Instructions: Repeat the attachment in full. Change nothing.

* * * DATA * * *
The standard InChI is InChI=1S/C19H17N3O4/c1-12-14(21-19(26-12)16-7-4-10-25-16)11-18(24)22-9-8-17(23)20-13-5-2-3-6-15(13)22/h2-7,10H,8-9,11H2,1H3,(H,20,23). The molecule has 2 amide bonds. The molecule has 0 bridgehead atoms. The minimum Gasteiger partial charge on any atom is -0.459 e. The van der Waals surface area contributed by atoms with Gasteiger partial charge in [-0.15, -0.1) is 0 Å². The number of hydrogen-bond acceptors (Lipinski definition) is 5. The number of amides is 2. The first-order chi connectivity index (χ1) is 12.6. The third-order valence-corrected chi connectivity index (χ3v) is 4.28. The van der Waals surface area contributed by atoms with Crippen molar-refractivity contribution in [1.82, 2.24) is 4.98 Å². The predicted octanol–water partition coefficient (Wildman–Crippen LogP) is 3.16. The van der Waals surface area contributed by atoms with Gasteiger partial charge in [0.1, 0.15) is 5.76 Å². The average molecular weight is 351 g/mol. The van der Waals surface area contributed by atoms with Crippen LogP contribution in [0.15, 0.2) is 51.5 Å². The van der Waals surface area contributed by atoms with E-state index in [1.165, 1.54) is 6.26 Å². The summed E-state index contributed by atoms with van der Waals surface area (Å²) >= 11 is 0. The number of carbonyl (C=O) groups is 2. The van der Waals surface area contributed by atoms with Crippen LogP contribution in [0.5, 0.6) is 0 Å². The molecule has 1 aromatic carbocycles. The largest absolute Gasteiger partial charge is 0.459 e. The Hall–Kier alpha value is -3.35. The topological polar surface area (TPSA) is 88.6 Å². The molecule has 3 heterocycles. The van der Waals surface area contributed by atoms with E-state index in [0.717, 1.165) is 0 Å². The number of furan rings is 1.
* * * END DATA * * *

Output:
The standard InChI is InChI=1S/C19H17N3O4/c1-12-14(21-19(26-12)16-7-4-10-25-16)11-18(24)22-9-8-17(23)20-13-5-2-3-6-15(13)22/h2-7,10H,8-9,11H2,1H3,(H,20,23). The molecule has 2 amide bonds. The molecule has 0 bridgehead atoms. The minimum Gasteiger partial charge on any atom is -0.459 e. The van der Waals surface area contributed by atoms with Gasteiger partial charge in [-0.15, -0.1) is 0 Å². The number of hydrogen-bond acceptors (Lipinski definition) is 5. The number of amides is 2. The first-order chi connectivity index (χ1) is 12.6. The third-order valence-corrected chi connectivity index (χ3v) is 4.28. The van der Waals surface area contributed by atoms with Crippen molar-refractivity contribution in [1.82, 2.24) is 4.98 Å². The predicted octanol–water partition coefficient (Wildman–Crippen LogP) is 3.16. The van der Waals surface area contributed by atoms with Gasteiger partial charge in [0.1, 0.15) is 5.76 Å². The average molecular weight is 351 g/mol. The van der Waals surface area contributed by atoms with Crippen LogP contribution in [0.15, 0.2) is 51.5 Å². The van der Waals surface area contributed by atoms with E-state index in [1.165, 1.54) is 6.26 Å². The summed E-state index contributed by atoms with van der Waals surface area (Å²) >= 11 is 0. The number of carbonyl (C=O) groups is 2. The van der Waals surface area contributed by atoms with Crippen LogP contribution in [0.5, 0.6) is 0 Å². The molecule has 1 aromatic carbocycles. The largest absolute Gasteiger partial charge is 0.459 e. The Hall–Kier alpha value is -3.35. The topological polar surface area (TPSA) is 88.6 Å². The molecule has 3 heterocycles. The van der Waals surface area contributed by atoms with E-state index in [0.717, 1.165) is 0 Å². The number of furan rings is 1.